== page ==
why do horses need shoes

Why Do Horses Need Shoes: The Ultimate Guide to Horseshoeing

There have long been debates surrounding horseshoeing and whether or not it’s necessary for all horses. So, if you find yourself asking “Why do horses wear shoes?” you’ve come to the right place.

Now I’m not talking about a nice pair of trainers for your horse. I’m talking about the U-shaped metal plate attached to their hooves.

In this article, we’re looking at everything you need to know about horseshoeing, including if horses should wear shoes, how they work, the pros, cons, and possible alternatives.

Horse galloping on sand

What Are Horseshoes For? 

Horseshoes have been around since the early domestication of horses – 6,000 years ago. They were primarily used for working horses to prevent any damage to the hoof that might put a heavy lifter out of work. Remember, back then, horses were needed in agriculture and mining, without them, some industries would come to a standstill.

So, it makes sense why humans would want to find a way to prevent their trusty steeds from getting hurt or sick from the hoof upwards.

You might wonder about wild horses, after all, they don’t need horseshoes. But domesticated horses run and live in very different environments. Wild horses’ hooves develop differently from domesticated horses’ feet. Think about it, trail riding or riding in an arena versus outdoor mountain riding offer very different terrains.

Throughout history, horseshoes have come in all shapes, sizes, and materials. Today, most horseshoes are made with steel or aluminium.

In its simplest form, a horseshoe compensates for some of the load on a horse’s hooves. That’s why most eventing horses wear shoes or hoof boots, they compensate for the pressure brought on by jumping and running.

Similarly, police horses wear shoes to compensate for the pressure from pavement walking.

The same goes for racers; racehorses wear shoes to grip surfaces while running at top speeds, pulling them across the finish line faster.

Side note, learn how fast a horse can run – the horseshoe thing might make a bit more sense once you do.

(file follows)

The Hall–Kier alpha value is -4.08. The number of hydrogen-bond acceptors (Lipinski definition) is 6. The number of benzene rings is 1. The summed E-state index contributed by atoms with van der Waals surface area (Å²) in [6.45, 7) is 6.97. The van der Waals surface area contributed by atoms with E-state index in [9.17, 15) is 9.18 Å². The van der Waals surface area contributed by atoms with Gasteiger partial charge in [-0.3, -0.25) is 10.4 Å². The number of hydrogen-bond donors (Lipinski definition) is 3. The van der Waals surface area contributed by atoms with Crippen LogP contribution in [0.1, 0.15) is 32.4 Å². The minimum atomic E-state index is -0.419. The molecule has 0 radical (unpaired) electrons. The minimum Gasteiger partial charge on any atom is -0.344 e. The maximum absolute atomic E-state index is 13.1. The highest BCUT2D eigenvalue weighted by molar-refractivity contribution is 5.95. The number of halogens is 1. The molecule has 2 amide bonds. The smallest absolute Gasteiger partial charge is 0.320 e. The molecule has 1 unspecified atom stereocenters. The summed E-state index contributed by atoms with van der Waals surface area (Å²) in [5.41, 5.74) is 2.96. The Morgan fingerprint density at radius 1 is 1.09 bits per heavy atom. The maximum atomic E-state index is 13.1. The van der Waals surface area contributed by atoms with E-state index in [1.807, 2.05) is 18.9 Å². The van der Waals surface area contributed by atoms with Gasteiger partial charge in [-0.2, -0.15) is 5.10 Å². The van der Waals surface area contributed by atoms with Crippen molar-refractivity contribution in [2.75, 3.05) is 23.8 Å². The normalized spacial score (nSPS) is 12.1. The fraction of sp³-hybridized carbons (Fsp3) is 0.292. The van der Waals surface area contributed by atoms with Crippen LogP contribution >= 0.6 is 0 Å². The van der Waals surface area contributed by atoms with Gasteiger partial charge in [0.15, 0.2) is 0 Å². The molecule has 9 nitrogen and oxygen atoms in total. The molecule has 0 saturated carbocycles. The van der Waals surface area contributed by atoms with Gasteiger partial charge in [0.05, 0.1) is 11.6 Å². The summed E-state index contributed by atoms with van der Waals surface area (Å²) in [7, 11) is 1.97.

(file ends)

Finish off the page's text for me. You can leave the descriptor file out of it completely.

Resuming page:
Horses racing in the snow

Some shoes even have studs like a football boot to give extra grip in the snow, ice or slippy grass

Additionally, horseshoes have medical purposes for issues like:

  • Hoof defects

  • Navicular syndrome

  • Ligament strains

  • Laminitis

These are often seen in wild horses that become domesticated, so it’s something to keep in mind.

Types of Horseshoes

There are various horseshoe types. To fit your horse with the best shoe, it’s best to be aware of the different ones out there:

  • Regular: The common horseshoe, resembling a U-shape, made from steel or aluminium on most riding horses.

  • Bar: A bar at the heel of the shoe for additional support.

  • Rim: A shoe with a deep groove in the middle, providing more traction for things like barrel racing.

  • Heart Bar: A horseshoe with a bar at the heel and an extra piece for soft underside (frog) support. It is mostly used for horses with laminitis.

  • Egg Bar: A horseshoe with a bar extended over the heel.

The type of horseshoe you choose should be based on where your horse rides, how they ride, and whether there are underlying medical conditions to consider. For example, wild horses don’t wear shoes, but they don’t need to considering how the horse’s hooves have developed over time in the same environment.

Horse shoe, red hot on an anvil

How Are Horseshoes Attached?

People that attach horseshoes are called farriers. They use a special type of nail to attach the shoe to the outer part of horses’ hooves.

Once the nail has gone through the outside part of the hoof, the top of the nail is trimmed and bent over resembling a type of hook (called clinching). From there the farrier begins to file any sharp pieces of the hoof wall and clinched nails away, ensuring that the shoe fits the hoof correctly.

Like human nails, the hoof will grow out and begin growing over the shoe, this indicates that it’s time for a new horseshoe session.

How Often Do Horses Need Shoes?

Generally, if a horse has no injuries or medical conditions their shoes should last about four to six weeks. But each horse is different, so keep an eye on horse hooves to ensure they aren’t growing over the shoe too quickly.

Farrier filing a horse's hoof

The farrier will trim and file the horses foot every 4 to 8 weeks to enure they don’t grow too long

Do All Horses Need Shoes?

You might be thinking, why do horses need shoes to begin with? The truth is, not all horses require shoes, and it’s totally fine for horses to go barefoot if that’s what you as an owner decide. But there are several reasons why you might consider putting horseshoes on your riding companion:

  • Consider the activity: You need to look at the types of activities you’re doing with your horse. If your horse spends most of its time on well-maintained soft surfaces then there shouldn’t be a need for shoes. However, if you’re taking your horse anywhere near rocky or rough terrain horseshoes can protect the hoof from a variety of injuries.